The House Next Door

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The house next door is getting a new roof. After so many years of wear, it began to leak. I did not know how intricate the work of art between man and materials is in the job of receiving a new   roof, and I have learned to respect it greatly.

Many men have worked the past two weeks, weekends off, to finish the job. I have the best view out of my two-story bedroom window. Men working on the first phase made the most terrifying grinding, ripping, scrapping, wrenching noises as they worked to pull off the old, and tired roof tiles. The tiles were gone, but still they scraped and pulled. Then some slight banging began to secure the edges of the chimney.

The next task was to unload all of the tiling necessary to complete the roofing job. As these men transferred the tiles to the roof, they threw each tile to one man on the first level, who in turn threw the tile to the next level. Tiles passed hands for the rest of the afternoon and were placed in rows where they would be nailed into place beginning the very next day. Bang, bang, bang, bang, bang! Double bang, bang. Triple bang, bang, bang. Bang, bang, bang for the week and into the next. The roof stands newly shining in this morning’s sun.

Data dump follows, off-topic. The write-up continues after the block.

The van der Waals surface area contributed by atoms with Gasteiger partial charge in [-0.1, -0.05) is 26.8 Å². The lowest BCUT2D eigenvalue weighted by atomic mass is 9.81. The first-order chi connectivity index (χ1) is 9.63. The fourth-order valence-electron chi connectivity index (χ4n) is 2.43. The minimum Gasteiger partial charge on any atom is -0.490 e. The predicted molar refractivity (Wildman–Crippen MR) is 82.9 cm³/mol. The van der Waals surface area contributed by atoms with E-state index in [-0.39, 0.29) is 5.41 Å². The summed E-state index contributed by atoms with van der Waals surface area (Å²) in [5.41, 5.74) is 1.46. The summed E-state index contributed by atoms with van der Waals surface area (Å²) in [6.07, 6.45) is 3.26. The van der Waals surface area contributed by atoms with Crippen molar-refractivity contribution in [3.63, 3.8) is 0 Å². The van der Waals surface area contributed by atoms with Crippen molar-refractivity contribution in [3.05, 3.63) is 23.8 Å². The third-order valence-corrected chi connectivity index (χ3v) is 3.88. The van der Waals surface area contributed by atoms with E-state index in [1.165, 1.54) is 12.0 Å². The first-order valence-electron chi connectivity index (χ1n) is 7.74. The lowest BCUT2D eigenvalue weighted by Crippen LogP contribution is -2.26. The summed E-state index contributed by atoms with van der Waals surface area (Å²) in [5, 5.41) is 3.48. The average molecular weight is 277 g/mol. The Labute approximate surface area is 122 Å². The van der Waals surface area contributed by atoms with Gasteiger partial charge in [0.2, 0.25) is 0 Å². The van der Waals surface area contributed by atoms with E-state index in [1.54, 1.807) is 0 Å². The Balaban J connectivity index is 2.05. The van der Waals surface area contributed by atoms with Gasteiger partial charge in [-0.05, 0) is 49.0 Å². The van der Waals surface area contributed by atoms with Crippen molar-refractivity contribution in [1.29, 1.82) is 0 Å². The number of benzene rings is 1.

The house next door had a big family. The four children were raised, and left to live their own lives. Their sweet, precious, kind and generous momma died and dad is left to live his life. Dad is a righteous, trustworthy, caring, kind person winning a Great Neighbor award.

The yard of the house next door is full of roses, fruit trees, and perch with a view that extends to the valley below all the way to the Santa Susanna Mountains. Now sparkling from the new roof are waves of reflective light and some twinkling going on.

God Bless all of you from the house next door and thank you for all of your kind attention these many years.

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4 Comments (+add yours?)

  1. Sheryl
    Nov 01, 2015 @ 19:47:27

    I enjoyed reading about the house next door, and the people who lived in it. It sounds like you’ve been fortunate, and have a good neighbor who cares for his home.

    Reply

  2. Nuala ryan
    Nov 03, 2015 @ 20:56:44

    How fortunate you were to witness the art of laying tiles on a roof! You have a great sense of the spirituality of experiencing the extraordinary in the ordinary. All work is sacred. I don’t always live up to this ideal.
    Thank you, Sheila.

    Reply

  3. Helen Baker
    Nov 06, 2015 @ 13:54:33

    I could not have said it better than Nuala! You have inspired me, Sheila!

    Reply

  4. Sheila Clapkin
    Nov 06, 2015 @ 14:27:22

    Helen, Surely I could not have said anything better than Nuala!! You recognized that you are inspired.How delightful!!!
    Thank you, Helen.

    Reply

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